Let $X$ be a complex toric variety and let $X_\mathbb R$ be its real part, that is the $X_\mathbb R$ consists of all the real valued points of $X$.

I would like to learn a little more about the real part and would appreciate some references.

Specifically I was looking at the following theorem (Theorem 4.1.3 of this book)-

Theorem : We have the exact sequence $$M\to \bigoplus_{\rho\in\Delta(1)}\mathbb Z D_\rho\to\text{ Cl }(X)\to 0$$ where the first map is $m\to\text{ div }(\chi^m)$ and the second sends a $T_N$ - invariant divisor to its divisor class in $\text{ Cl }(X)$. Furthermore, we have a short exact sequence $$0\to M\to\bigoplus_{\rho\in\Delta(1)}\mathbb Z D_\rho\to\text{ Cl }(X)\to 0$$ iff $\{ u_\rho\ |\ \rho\in\Delta(1)\}$ spans $N\otimes_\mathbb Z \mathbb R$.

Where $N$ is a lattice, $M$ is its dual, $T_N=\text{ Hom}_\mathbb Z(M,\mathbb C^*)$ is the torus, $\Delta$ is a fan in $N$, $\Delta(1)$ is the set of one dimensional cones (edges) in $\Delta$, $u_\rho$ is the primitive vector along the edge $\rho$, $D_\rho$ is the $T_N$ - invariant prime divisor given by the closure of the orbit corresponding to $\rho$, and $X$ is the toric variety given by the fan $\Delta$.

Now my question is whether I can prove this theorem for $X_\mathbb R$? For this I need a proper understanding of what prime divisors and the divisor class etc are. For example are prime divisors in $X_\mathbb R$ the real points of prime divisors of $X$ or are there other prime divisors of $X_\mathbb R$? I haven't been very successful in finding reading material online for this (real part of a toric variety) and would appreciate some suggestions. Fulton's book has very little.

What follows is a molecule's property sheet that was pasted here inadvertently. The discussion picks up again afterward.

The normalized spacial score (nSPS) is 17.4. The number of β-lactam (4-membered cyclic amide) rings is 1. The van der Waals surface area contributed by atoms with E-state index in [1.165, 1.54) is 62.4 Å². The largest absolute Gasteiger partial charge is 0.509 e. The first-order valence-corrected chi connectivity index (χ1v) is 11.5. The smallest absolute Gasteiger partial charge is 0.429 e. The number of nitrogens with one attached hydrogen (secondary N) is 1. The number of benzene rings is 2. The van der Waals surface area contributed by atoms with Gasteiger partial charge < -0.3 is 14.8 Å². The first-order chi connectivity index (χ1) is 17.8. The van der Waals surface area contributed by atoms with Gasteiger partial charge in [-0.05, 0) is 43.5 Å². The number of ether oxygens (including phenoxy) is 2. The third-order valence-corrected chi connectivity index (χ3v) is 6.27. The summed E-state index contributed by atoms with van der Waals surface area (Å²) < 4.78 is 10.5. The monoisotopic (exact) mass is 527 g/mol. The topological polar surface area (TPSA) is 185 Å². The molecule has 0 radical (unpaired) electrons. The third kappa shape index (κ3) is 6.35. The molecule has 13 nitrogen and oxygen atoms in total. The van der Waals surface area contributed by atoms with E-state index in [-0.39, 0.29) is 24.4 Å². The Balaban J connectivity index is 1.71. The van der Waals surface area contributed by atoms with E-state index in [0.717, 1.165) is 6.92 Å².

Thank you.

  • $\begingroup$ A complex variety doesn't have a notion of real points. You need a real variety for that. Divisors on it are Galois-invariant divisors on the complexification. $\endgroup$ Apr 28, 2016 at 17:04
  • $\begingroup$ There is a notion of the real part of a toric variety. So this notion can't be defined for a variety over $\mathbb C$? $\endgroup$
    – R_D
    Apr 28, 2016 at 17:14
  • $\begingroup$ Toric varieties have a lot more structure than just the structure of a complex variety. $\endgroup$ Apr 28, 2016 at 18:34
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    $\begingroup$ (contd.) In other words, you may want to ask yourself whether you are interested in such real toric varieties as the circle $\{X^2+Y^2=Z^2\}\subseteq\mathbb{P}^2$ or the pointless conic $\{X^2+Y^2+Z^2=0\}\subseteq\mathbb{P}^2$, which are defined by lattices and fans with a nontrivial Galois action. If not, the theory of "split" real toric varieties should essentially mimic the complex case. But if yes, you need to take into account Galois descent/cohomology. Duncan's Twisted Forms of Toric Varieties seems like a nice read. $\endgroup$
    – Gro-Tsen
    May 1, 2016 at 7:05
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    $\begingroup$ Yes, I think in the split case the theorem you state will remain true over any field (perhaps "perfect field"? but certainly over the reals). And a cursory reading of the proof in Cox Little & Schenck suggests that even the proof carries over (I don't see where they might have used algebraic closedness, but maybe I missed something). $\endgroup$
    – Gro-Tsen
    May 1, 2016 at 7:36


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